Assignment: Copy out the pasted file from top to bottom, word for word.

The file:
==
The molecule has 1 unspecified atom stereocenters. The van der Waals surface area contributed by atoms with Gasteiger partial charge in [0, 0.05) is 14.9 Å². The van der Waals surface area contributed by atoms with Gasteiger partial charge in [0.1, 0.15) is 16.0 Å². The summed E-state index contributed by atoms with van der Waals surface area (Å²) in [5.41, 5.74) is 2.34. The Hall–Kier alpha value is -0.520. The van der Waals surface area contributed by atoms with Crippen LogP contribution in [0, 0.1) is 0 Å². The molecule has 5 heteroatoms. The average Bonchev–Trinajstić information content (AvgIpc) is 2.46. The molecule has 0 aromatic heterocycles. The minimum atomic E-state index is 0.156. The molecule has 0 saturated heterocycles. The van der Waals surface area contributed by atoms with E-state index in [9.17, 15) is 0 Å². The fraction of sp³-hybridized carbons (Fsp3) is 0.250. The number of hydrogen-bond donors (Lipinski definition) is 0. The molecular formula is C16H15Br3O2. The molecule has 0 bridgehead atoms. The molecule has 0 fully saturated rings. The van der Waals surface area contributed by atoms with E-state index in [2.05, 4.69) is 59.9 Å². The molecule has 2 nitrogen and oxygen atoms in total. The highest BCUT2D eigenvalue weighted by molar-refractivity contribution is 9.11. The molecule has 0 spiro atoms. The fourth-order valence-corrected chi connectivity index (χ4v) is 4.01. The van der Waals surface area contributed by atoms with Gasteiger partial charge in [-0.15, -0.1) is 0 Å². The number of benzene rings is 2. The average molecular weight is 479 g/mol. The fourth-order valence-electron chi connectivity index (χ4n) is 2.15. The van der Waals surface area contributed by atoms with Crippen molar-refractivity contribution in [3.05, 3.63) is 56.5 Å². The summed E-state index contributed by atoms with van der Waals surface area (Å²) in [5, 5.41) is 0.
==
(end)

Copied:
The molecule has 1 unspecified atom stereocenters. The van der Waals surface area contributed by atoms with Gasteiger partial charge in [0, 0.05) is 14.9 Å². The van der Waals surface area contributed by atoms with Gasteiger partial charge in [0.1, 0.15) is 16.0 Å². The summed E-state index contributed by atoms with van der Waals surface area (Å²) in [5.41, 5.74) is 2.34. The Hall–Kier alpha value is -0.520. The van der Waals surface area contributed by atoms with Crippen LogP contribution in [0, 0.1) is 0 Å². The molecule has 5 heteroatoms. The average Bonchev–Trinajstić information content (AvgIpc) is 2.46. The molecule has 0 aromatic heterocycles. The minimum atomic E-state index is 0.156. The molecule has 0 saturated heterocycles. The van der Waals surface area contributed by atoms with E-state index in [9.17, 15) is 0 Å². The fraction of sp³-hybridized carbons (Fsp3) is 0.250. The number of hydrogen-bond donors (Lipinski definition) is 0. The molecular formula is C16H15Br3O2. The molecule has 0 bridgehead atoms. The molecule has 0 fully saturated rings. The van der Waals surface area contributed by atoms with E-state index in [2.05, 4.69) is 59.9 Å². The molecule has 2 nitrogen and oxygen atoms in total. The highest BCUT2D eigenvalue weighted by molar-refractivity contribution is 9.11. The molecule has 0 spiro atoms. The fourth-order valence-corrected chi connectivity index (χ4v) is 4.01. The van der Waals surface area contributed by atoms with Gasteiger partial charge in [-0.15, -0.1) is 0 Å². The number of benzene rings is 2. The average molecular weight is 479 g/mol. The fourth-order valence-electron chi connectivity index (χ4n) is 2.15. The van der Waals surface area contributed by atoms with Crippen molar-refractivity contribution in [3.05, 3.63) is 56.5 Å². The summed E-state index contributed by atoms with van der Waals surface area (Å²) in [5, 5.41) is 0.